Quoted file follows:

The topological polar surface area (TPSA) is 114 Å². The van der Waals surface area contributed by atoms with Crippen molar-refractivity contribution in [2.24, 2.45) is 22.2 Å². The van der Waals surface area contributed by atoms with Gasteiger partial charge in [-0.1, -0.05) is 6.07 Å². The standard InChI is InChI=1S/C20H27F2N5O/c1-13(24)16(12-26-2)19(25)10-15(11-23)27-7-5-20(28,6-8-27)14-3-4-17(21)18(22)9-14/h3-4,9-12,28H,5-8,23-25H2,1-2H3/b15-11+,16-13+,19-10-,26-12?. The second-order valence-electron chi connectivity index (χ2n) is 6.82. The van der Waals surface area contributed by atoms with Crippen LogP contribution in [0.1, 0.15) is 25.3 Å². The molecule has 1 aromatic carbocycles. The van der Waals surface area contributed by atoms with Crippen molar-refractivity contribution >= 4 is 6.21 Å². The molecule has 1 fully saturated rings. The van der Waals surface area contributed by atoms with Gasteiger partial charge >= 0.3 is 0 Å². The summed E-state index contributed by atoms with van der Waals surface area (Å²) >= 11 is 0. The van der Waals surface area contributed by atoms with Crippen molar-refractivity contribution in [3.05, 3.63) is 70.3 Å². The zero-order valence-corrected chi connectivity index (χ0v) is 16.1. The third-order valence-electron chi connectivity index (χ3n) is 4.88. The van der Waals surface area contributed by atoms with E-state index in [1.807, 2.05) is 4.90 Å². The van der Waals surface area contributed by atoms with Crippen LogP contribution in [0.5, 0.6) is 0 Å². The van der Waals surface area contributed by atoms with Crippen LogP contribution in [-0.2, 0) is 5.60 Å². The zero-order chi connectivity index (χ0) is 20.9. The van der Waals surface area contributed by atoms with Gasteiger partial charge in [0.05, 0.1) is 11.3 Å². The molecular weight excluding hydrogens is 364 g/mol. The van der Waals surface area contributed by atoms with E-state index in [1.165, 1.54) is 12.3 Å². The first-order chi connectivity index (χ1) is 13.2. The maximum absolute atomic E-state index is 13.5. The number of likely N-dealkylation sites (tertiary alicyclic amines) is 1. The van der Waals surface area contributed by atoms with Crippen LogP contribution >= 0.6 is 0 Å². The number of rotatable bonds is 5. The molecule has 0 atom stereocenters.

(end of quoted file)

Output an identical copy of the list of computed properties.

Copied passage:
The topological polar surface area (TPSA) is 114 Å². The van der Waals surface area contributed by atoms with Crippen molar-refractivity contribution in [2.24, 2.45) is 22.2 Å². The van der Waals surface area contributed by atoms with Gasteiger partial charge in [-0.1, -0.05) is 6.07 Å². The standard InChI is InChI=1S/C20H27F2N5O/c1-13(24)16(12-26-2)19(25)10-15(11-23)27-7-5-20(28,6-8-27)14-3-4-17(21)18(22)9-14/h3-4,9-12,28H,5-8,23-25H2,1-2H3/b15-11+,16-13+,19-10-,26-12?. The second-order valence-electron chi connectivity index (χ2n) is 6.82. The van der Waals surface area contributed by atoms with Crippen LogP contribution in [0.1, 0.15) is 25.3 Å². The molecule has 1 aromatic carbocycles. The van der Waals surface area contributed by atoms with Crippen molar-refractivity contribution >= 4 is 6.21 Å². The molecule has 1 fully saturated rings. The van der Waals surface area contributed by atoms with Gasteiger partial charge >= 0.3 is 0 Å². The summed E-state index contributed by atoms with van der Waals surface area (Å²) >= 11 is 0. The van der Waals surface area contributed by atoms with Crippen molar-refractivity contribution in [3.05, 3.63) is 70.3 Å². The zero-order valence-corrected chi connectivity index (χ0v) is 16.1. The third-order valence-electron chi connectivity index (χ3n) is 4.88. The van der Waals surface area contributed by atoms with E-state index in [1.807, 2.05) is 4.90 Å². The van der Waals surface area contributed by atoms with Crippen LogP contribution in [0.5, 0.6) is 0 Å². The van der Waals surface area contributed by atoms with Crippen LogP contribution in [-0.2, 0) is 5.60 Å². The zero-order chi connectivity index (χ0) is 20.9. The van der Waals surface area contributed by atoms with Gasteiger partial charge in [0.05, 0.1) is 11.3 Å². The molecular weight excluding hydrogens is 364 g/mol. The van der Waals surface area contributed by atoms with E-state index in [1.165, 1.54) is 12.3 Å². The first-order chi connectivity index (χ1) is 13.2. The maximum absolute atomic E-state index is 13.5. The number of likely N-dealkylation sites (tertiary alicyclic amines) is 1. The van der Waals surface area contributed by atoms with Crippen LogP contribution >= 0.6 is 0 Å². The number of rotatable bonds is 5. The molecule has 0 atom stereocenters.